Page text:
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‘Beautiful’: Carole King musical appeals to all generations

Abby Mueller as Carole King in 'Beautiful.' Photo by Joan Marcus, courtesy Hennepin Theatre Trust.

When I agreed to review Beautiful — The Carole King Musical, I was mostly excited, but a bit uncertain that I was the right person for the task. I was not alive during King’s songwriting heyday with Gerry Goffin, when their compositions climbed the Billboard charts throughout the better part of the 1960s. I was not alive in the ‘70s when King came into her own as a solo artist with breakout albums like Tapestry and Music (both 1971). I was only barely beginning to express any interest of my own in music the last time King released a proper album, Love Makes the World (2001).

Is all this to say that I, as a (proud) millennial, don’t have the right to claim King’s music as my own; or that the music popularized by “girl groups” and “boy groups” from the 1960s is so beyond my scope of experience as to be completely foreign on stage? After spending two and a half hours in Minneapolis’s Orpheum Theatre surrounded by baby boomers, immersed in the world and work of Carole King, I’m here to tell you that my generational anxiety proved to be all for naught.

Though this musical will especially appeal to those interested in the life of Carole King (expertly channeled by Abby Mueller in this touring Broadway production), it definitely caters to a wider audience. King’s rise to fame, marriage to longtime writing partner Gerry Goffin (portrayed by Liam Tobin), entrance into motherhood, and eventual divorce are all tetrised tightly into the first act of the show. Biographical details from King’s life with Goffin are lightly sprinkled between scores of hits from the early 1950s and 1960s and the plotline largely focuses on the creation of American pop music during this time period.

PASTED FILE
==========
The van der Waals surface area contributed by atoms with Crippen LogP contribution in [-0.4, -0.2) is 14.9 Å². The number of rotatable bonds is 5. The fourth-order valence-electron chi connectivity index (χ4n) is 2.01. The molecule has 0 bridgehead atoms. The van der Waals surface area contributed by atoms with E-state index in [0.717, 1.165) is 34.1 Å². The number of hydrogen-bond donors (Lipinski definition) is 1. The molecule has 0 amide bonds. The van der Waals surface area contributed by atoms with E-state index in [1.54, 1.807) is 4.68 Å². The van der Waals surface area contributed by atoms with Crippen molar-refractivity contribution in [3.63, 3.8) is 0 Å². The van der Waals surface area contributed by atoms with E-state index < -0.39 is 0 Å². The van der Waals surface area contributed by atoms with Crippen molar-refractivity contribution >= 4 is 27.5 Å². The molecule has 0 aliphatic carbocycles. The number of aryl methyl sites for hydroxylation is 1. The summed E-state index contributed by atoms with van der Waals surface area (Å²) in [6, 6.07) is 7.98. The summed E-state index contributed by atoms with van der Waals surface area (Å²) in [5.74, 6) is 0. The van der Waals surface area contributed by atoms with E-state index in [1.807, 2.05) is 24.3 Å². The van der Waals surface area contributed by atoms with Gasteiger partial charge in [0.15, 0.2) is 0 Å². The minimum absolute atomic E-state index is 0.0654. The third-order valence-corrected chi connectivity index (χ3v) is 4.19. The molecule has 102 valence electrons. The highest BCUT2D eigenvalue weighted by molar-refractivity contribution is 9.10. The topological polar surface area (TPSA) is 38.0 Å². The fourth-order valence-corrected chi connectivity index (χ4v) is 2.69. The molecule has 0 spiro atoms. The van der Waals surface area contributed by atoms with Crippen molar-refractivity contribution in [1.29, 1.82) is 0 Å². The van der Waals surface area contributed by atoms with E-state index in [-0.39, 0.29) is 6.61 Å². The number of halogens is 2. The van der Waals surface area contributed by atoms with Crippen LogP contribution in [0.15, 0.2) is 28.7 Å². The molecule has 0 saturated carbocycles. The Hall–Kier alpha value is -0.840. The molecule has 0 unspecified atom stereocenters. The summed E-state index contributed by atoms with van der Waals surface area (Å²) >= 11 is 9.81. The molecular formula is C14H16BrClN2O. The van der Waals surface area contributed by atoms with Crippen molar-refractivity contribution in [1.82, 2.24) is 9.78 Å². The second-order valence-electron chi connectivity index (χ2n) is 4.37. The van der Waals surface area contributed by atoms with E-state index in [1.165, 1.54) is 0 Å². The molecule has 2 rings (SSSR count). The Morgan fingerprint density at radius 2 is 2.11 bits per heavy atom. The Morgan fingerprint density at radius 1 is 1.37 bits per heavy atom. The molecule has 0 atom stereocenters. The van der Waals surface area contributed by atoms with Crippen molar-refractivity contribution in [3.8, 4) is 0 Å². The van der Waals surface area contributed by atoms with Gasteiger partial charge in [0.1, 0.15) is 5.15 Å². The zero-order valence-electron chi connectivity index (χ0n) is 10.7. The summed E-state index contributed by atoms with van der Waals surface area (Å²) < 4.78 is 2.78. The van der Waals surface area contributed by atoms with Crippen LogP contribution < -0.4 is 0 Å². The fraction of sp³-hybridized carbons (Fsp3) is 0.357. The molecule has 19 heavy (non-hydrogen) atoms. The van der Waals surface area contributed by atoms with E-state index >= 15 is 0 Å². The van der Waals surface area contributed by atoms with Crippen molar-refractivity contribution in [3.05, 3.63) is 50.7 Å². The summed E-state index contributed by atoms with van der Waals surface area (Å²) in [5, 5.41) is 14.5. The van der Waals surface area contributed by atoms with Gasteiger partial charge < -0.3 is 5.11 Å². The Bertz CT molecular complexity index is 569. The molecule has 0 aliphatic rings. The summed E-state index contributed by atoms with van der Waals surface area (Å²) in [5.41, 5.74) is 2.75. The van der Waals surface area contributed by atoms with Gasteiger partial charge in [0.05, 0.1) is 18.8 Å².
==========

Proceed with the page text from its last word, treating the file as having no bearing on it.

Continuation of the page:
Songs written and composed by famed songwriting duos like King/Goffin and Cynthia Weil/Barry Mann (comically brought to life by Becky Gulsvig and Ben Fankhauser) consistently spread across the charts during the 1960s and were made popular by the likes of the Shirelles and the Drifters. These groups, along with the Righteous Brothers and Little Eva, are embodied by an incredibly adept ensemble cast in Beautiful. Musical numbers include renditions of songs that are easily recognizable to anyone remotely familiar with the canon of American pop music: “Will You Love Me Tomorrow,” (King/Goffin) “On Broadway,” (Weil/Mann), “The Locomotion” (King/Goffin), and many others.

It goes without saying that the music industry looks incredibly different today than it did a few decades ago. We’re living and listening in a time in which it is often stigmatized for performers to gain notoriety for songs they did not write and compose. Discussion of “bands” and “artists” has eclipsed that of “groups” and “singers.” The dream of getting that one lucky break with a label and shooting to the top of the charts is becoming more and more obscured every day. The music, however, holds up. “Beautiful” does a fantastic job of harnessing the fizzy energy of such songs and using it to and contextualize fragments of the history of the American music industry.

Will you love Beautiful if you grew up alongside Carole King? Absolutely. I was also relieved to find that, just like the music it highlights, the show is meant for the masses.

Beautiful — The Carole King Musical is at the Orpheum Theatre through Nov. 29.